On China as a Currency Manipulator

On China as a Currency Manipulator

photo: Steve Passlow

Allegations Of Currency Manipulation

Accusing trading partners of currency manipulation has become fashionable among American politicians. Donald Trump has accused China of manipulating the Renminbi to the disadvantage of Americans. Hillary Clinton recently announced her opposition to the TransPacific Partnership  trade agreement because it lacks sufficient protection against currency manipulation. In this age of extreme political polarization, concern about currency manipulation has brought the two parties together. Democratic Senator Schumer and Republican Senator Lindsey Graham have demonstrated bipartisan opposition to China’s currency policies. They have proposed a specific tariff against Chinese goods unless China abandons its alleged currency manipulation. In another bipartisan effort, Republican Senator Rob Portman and Democratic Senator Debbie Stabenow proposed a new bill to punish currency manipulators (Klein).

Failure to Detect Currency Manipulation

Not everyone finds China guilty of currency manipulation, and many economists find the basic concept of currency manipulation to be seriously flawed (Sanford 2011). In its latest evaluation of China’s currency practices, the IMF concluded that the Renminbi was not undervalued. (IMF). Also on November 30, the IMF implicitly endorsed China’s currency practices by giving the Renminbi reserve currency status. By law the US Treasury must monitor currency practices and report to Congress on possible currency manipulation. In its October 19 report, the Treasury again found that China is not a currency manipulator (U.S. Treasury).   More generally, the concept of currency manipulation is so vague and imprecise that it is difficult to determine objectively whether a currency is being manipulated. Quite apart from the legality of the practice, is currency manipulation even unethical? Dante Alighieri’s Divine Comedy identified levels of Hell that punished greed, fraud, usury, and even gluttony, but there was no place reserved for currency manipulation. Did Dante lack foresight, or is it possible that currency manipulation is too vague and subjective to deserve punishment?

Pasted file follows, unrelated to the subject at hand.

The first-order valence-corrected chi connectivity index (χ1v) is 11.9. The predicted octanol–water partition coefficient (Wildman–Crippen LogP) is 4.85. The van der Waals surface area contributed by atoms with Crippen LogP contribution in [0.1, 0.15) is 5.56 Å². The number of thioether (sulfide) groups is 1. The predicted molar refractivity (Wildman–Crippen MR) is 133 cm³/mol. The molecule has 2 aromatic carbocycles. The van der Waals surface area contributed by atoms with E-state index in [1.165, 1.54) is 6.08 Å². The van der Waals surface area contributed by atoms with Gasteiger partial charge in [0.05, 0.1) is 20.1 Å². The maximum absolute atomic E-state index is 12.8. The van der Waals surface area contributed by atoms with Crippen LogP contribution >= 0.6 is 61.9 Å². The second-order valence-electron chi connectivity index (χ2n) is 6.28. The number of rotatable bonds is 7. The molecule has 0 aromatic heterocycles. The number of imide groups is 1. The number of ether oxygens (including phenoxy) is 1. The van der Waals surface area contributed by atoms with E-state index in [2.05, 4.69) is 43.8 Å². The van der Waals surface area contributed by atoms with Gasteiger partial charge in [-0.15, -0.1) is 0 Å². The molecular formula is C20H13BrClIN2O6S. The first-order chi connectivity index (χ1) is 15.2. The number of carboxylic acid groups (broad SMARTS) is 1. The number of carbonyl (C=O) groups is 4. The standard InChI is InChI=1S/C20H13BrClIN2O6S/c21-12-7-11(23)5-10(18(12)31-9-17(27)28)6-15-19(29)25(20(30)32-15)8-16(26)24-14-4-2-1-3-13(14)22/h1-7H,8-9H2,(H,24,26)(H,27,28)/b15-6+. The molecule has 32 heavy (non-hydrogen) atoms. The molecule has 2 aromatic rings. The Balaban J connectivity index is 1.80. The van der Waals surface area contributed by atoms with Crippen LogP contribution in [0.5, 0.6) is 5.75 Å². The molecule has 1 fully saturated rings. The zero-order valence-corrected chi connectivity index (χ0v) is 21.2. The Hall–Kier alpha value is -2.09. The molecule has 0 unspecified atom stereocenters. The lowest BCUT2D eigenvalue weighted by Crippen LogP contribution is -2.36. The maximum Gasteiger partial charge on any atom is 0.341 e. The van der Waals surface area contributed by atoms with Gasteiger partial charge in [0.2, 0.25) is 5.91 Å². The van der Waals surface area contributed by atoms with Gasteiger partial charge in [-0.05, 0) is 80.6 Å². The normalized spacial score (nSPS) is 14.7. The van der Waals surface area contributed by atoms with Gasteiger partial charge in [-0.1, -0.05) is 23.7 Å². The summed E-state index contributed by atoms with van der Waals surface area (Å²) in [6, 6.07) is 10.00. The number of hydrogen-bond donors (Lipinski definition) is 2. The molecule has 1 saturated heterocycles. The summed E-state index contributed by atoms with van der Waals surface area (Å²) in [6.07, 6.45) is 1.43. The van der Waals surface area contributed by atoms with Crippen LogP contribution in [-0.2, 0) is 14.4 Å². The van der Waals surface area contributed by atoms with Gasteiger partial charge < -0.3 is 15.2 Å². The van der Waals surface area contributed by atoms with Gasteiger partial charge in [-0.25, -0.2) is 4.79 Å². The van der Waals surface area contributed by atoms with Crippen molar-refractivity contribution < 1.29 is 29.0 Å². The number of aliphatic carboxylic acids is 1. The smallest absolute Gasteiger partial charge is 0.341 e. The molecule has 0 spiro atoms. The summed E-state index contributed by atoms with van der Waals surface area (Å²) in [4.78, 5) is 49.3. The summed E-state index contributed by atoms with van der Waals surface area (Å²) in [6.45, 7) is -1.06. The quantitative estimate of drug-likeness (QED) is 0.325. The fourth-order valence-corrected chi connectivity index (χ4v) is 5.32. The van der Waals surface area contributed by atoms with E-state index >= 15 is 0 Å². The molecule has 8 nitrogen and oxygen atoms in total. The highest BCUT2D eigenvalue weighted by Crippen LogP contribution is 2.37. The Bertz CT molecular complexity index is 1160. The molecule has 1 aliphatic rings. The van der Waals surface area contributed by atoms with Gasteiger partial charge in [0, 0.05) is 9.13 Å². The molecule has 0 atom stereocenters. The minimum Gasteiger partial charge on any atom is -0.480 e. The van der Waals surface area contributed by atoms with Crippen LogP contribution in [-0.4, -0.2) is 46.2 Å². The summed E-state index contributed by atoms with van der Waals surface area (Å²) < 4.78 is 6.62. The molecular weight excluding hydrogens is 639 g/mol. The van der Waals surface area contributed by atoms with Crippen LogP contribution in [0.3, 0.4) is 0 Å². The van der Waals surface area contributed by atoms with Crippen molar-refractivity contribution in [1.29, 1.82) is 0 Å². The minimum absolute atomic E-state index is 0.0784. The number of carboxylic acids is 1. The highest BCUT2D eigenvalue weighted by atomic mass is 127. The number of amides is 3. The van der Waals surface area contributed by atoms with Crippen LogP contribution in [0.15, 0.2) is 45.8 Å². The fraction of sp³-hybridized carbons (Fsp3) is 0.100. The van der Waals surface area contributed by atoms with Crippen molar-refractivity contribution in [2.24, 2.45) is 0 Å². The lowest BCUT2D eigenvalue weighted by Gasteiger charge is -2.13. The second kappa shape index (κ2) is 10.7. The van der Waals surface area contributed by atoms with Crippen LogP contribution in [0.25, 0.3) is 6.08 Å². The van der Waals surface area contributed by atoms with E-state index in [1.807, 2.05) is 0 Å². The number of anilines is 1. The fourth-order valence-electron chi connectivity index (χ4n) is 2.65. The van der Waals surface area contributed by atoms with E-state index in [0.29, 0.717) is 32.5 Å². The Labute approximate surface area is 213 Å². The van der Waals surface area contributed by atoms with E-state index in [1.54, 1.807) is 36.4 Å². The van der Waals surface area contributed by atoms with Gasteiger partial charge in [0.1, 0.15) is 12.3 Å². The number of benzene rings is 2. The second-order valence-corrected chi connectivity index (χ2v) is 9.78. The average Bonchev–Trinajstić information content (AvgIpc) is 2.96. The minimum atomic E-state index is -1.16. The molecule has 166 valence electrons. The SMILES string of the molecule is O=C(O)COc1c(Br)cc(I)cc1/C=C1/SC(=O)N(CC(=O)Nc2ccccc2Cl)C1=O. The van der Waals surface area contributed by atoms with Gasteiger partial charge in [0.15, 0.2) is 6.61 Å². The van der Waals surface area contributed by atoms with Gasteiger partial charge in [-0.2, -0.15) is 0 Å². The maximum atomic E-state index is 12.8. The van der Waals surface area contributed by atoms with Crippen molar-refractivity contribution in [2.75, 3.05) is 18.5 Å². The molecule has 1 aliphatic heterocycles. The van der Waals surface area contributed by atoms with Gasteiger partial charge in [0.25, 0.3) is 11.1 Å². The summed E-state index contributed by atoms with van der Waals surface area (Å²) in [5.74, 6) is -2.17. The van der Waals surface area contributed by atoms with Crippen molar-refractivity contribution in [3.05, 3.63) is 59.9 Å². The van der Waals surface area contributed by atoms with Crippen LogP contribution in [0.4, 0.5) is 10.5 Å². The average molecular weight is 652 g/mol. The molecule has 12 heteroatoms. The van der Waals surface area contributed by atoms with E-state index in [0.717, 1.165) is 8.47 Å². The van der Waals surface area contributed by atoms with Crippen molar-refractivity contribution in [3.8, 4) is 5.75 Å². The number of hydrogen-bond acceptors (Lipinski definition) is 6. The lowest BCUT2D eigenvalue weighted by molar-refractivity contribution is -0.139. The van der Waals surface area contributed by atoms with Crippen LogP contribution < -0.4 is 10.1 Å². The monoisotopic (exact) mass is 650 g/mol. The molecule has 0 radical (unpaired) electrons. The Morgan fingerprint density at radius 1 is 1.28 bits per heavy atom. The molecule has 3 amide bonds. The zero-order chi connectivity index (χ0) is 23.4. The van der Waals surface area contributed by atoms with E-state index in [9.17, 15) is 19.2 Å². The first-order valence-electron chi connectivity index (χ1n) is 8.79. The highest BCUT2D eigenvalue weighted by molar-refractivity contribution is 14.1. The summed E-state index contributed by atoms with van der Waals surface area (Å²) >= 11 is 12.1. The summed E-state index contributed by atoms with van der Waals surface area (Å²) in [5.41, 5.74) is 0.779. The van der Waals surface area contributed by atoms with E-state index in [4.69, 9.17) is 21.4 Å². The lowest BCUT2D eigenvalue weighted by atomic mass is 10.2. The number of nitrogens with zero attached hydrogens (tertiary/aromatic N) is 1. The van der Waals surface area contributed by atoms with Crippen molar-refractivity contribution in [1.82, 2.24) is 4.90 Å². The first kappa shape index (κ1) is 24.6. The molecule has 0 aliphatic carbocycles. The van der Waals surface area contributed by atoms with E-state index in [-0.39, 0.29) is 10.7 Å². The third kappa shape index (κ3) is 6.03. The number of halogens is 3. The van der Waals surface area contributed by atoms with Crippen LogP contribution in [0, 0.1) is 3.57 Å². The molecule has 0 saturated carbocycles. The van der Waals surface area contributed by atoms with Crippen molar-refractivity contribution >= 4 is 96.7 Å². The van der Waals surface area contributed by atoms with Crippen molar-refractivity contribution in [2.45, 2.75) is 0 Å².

Vagueness of Currency Manipulation

What exactly is currency manipulation? The most common definition is that it is a cheapening of currency to gain an unfair trade advantage. Currency depreciation is objectively discernible, but the reason for a currency losing value may have nothing to do with a government official’s motive to acquire a trade advantage. Capital outflows in response to higher rates of return abroad contribute to currency depreciation. Also a decline in the price of a major export will contribute to currency depreciation, as Saudi Arabia, Russia, and other oil exporters have discovered in 2015. These depreciations are obviously not favorable for the economies of oil exporters. Also declining currencies may be a side effect of legitimate economic policies aimed at other targets. In the wake of the crisis in the 1990s that resulted in massive depreciations and overshooting of several emerging market currencies (EMEs), a number of EMEs sought to hedge against a repeat of that scenario, and set a policy goal of building up their foreign exchange reserves. To do that requires them to maintain an exchange rate that undervalues the domestic currency for a certain period.

The European Central Bank is involved in Quantitative Easing aimed at its “close to but below 2%” inflation goal, but a side effect has been a substantial depreciation of the Euro relative to the dollar. Is the ECB guilty of currency manipulation? When will Schumer and Graham extend their criticism, of China to the ECB? Japan had its own Quantitative Easing, that resulted in a depreciated yen. Earlier the Federal Reserve carried out its own Quantitative Easing that resulted in a decline in the value of the dollar. Were the Bank of Japan and the Fed guilty of currency manipulation? Janet Yellen has anticipated currency manipulation charges against the Fed, and she has testified before Congress against including currency manipulation clauses in trade agreements.